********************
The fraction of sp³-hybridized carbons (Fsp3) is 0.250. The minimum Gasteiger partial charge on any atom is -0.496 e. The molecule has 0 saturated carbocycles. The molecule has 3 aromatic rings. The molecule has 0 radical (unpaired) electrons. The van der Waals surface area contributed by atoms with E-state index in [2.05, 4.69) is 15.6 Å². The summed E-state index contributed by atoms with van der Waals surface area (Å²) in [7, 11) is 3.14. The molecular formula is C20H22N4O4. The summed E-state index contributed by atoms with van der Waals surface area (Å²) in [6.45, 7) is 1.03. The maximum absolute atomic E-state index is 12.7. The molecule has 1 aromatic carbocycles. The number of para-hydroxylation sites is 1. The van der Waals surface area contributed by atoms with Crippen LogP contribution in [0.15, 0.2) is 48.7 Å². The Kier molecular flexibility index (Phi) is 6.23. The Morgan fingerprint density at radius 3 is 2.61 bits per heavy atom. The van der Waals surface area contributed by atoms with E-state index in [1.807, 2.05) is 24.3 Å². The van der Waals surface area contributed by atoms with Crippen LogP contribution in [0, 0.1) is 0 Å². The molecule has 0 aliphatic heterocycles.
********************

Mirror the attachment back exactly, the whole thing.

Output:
The fraction of sp³-hybridized carbons (Fsp3) is 0.250. The minimum Gasteiger partial charge on any atom is -0.496 e. The molecule has 0 saturated carbocycles. The molecule has 3 aromatic rings. The molecule has 0 radical (unpaired) electrons. The van der Waals surface area contributed by atoms with E-state index in [2.05, 4.69) is 15.6 Å². The summed E-state index contributed by atoms with van der Waals surface area (Å²) in [7, 11) is 3.14. The molecular formula is C20H22N4O4. The summed E-state index contributed by atoms with van der Waals surface area (Å²) in [6.45, 7) is 1.03. The maximum absolute atomic E-state index is 12.7. The molecule has 1 aromatic carbocycles. The number of para-hydroxylation sites is 1. The van der Waals surface area contributed by atoms with Crippen LogP contribution in [0.15, 0.2) is 48.7 Å². The Kier molecular flexibility index (Phi) is 6.23. The Morgan fingerprint density at radius 3 is 2.61 bits per heavy atom. The van der Waals surface area contributed by atoms with E-state index in [1.807, 2.05) is 24.3 Å². The van der Waals surface area contributed by atoms with Crippen LogP contribution in [0, 0.1) is 0 Å². The molecule has 0 aliphatic heterocycles.